“I really grew up,” she says. “There were three years of more growing and learning and coming into adulthood.” On the effect the exposure to the plethora of different music styles at Berklee has had on her album, Hull notes, “It has given me the confidence to become more open-minded about being around and including all kinds of great music. It’s now okay for me to do songs that I really love. I don’t feel like I have to do stuff in this little bitty box.”
The themes on Daybreak are largely relationship oriented and surround universal subjects like love won and lost — topics that are age-appropriate for an artist in her late teens. That isn’t to say there is a level of immaturity to the songs. To the contrary, Hull’s take and approach on the tracks bring a maturity that belies her age. While her bluegrass productions do not resemble Taylor Swift’s, comparisons can be drawn in their abilities to tell a story and effectively convey emotion.
The album highlights are many. On the bluesy, soulful “All Because of You,” Hull’s floating soprano, backed by some sweet resonator guitar, creates a beautiful and startling and contrasting marriage made in heaven. “Best Buy” isn’t a testament to the electronics store giant, but a fun and spirited western swing-style kiss-off. And the title track, a story of heartbreak, is equal parts sorrow and mournfulness. “Lord, help me find a way to face the day,” she pleads with heartfelt earnestness, while a trailing violin “sings” haunting harmony behind her.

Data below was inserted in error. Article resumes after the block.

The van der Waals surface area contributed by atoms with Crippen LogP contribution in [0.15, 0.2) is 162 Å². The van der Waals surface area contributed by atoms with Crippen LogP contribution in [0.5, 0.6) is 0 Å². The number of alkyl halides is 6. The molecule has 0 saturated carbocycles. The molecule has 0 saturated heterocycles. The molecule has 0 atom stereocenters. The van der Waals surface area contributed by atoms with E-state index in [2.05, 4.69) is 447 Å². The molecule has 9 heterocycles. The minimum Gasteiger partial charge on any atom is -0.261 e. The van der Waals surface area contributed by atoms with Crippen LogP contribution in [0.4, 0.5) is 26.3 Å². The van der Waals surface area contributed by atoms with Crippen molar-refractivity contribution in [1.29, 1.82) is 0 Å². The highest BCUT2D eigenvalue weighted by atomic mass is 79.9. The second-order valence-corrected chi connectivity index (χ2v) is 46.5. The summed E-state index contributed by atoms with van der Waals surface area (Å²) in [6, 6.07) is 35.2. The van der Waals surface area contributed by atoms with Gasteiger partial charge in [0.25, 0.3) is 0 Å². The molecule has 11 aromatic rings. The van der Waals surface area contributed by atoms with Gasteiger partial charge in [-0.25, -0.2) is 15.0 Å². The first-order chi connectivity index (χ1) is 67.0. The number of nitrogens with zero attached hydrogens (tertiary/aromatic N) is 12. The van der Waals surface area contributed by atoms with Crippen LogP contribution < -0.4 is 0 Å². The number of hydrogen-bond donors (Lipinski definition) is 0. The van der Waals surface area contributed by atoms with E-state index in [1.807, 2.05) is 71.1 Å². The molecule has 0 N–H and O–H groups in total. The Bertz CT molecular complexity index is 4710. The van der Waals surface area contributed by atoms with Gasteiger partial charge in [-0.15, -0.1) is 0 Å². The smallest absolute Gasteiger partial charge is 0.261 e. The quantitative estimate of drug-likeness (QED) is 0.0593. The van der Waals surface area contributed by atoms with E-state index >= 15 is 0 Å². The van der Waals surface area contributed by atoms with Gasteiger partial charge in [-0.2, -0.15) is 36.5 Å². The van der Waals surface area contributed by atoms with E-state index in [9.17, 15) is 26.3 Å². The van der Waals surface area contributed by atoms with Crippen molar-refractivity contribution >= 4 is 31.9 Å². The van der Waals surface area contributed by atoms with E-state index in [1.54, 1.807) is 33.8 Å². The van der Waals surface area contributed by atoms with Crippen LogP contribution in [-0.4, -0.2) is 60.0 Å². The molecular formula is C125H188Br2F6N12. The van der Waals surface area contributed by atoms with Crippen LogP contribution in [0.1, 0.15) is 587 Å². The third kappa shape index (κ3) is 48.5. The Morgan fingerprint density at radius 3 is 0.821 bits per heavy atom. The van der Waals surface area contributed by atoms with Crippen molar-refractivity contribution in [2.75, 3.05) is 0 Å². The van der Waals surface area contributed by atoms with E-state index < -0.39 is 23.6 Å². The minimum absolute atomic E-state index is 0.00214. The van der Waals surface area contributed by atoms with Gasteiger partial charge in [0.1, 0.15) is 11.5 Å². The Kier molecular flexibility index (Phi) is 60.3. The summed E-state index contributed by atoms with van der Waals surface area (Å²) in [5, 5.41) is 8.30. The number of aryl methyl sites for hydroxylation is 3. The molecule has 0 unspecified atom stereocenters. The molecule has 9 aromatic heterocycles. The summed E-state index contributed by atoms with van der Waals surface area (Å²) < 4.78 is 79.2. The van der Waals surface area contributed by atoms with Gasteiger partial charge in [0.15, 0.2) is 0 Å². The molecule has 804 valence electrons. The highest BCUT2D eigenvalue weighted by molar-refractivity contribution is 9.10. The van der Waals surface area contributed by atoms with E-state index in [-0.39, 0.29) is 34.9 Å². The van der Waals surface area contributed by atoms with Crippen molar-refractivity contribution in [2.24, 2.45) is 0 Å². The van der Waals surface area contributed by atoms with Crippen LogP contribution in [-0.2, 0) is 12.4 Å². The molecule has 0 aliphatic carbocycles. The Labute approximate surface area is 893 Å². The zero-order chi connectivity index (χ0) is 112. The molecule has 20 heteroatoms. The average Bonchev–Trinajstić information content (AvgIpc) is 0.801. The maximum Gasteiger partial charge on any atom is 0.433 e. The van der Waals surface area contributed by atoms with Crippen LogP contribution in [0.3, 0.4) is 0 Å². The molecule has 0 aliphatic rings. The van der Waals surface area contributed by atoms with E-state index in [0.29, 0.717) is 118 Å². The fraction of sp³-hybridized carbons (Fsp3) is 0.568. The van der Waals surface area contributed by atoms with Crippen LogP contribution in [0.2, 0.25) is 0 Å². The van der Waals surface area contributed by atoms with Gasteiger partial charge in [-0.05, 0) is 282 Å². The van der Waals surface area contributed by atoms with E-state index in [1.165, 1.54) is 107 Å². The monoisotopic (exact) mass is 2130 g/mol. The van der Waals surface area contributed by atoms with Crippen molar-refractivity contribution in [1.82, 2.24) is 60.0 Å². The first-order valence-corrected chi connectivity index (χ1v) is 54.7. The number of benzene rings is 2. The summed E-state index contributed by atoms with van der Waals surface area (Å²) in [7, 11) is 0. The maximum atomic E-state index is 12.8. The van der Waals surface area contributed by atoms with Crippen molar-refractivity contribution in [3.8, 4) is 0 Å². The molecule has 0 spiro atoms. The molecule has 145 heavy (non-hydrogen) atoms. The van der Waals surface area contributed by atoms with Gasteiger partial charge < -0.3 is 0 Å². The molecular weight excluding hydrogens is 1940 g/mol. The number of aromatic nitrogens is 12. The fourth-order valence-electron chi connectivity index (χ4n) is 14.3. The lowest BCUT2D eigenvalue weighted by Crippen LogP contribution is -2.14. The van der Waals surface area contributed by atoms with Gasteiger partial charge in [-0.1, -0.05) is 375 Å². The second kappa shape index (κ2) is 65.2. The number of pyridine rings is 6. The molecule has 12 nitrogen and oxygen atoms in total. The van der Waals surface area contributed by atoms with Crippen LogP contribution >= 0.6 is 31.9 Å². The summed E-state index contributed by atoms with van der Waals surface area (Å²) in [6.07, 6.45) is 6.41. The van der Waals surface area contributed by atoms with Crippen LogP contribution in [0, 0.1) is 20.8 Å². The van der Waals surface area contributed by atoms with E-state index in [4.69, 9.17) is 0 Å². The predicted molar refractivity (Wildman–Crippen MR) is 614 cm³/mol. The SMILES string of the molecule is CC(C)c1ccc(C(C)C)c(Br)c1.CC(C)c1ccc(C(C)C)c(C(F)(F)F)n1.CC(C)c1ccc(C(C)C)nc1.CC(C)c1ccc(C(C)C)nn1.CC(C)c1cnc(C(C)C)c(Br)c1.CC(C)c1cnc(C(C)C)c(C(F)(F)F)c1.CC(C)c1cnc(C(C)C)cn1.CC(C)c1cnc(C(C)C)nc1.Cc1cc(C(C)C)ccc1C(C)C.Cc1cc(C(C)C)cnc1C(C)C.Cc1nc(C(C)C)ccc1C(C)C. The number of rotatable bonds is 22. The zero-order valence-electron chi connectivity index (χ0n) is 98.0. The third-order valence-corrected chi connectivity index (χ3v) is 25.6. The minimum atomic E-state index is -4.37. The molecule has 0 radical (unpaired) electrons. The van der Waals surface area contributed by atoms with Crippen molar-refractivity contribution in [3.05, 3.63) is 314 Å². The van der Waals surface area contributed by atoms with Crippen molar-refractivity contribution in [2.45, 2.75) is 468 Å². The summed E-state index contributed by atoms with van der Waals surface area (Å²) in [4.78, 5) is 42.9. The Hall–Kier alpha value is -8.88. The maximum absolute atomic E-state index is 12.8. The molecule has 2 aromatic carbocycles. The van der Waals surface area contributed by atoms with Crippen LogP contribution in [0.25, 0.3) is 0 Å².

“Tell Me Tomorrow” is another. Bathed in blissful denial and “borrowed” classic country storytelling, the song tells the tale of a young girl pleading for another day. She digs up feelings of sadness, shame, regret and tenderness with the simple question, “Am I a fool for believing that tomorrow everything will be okay?”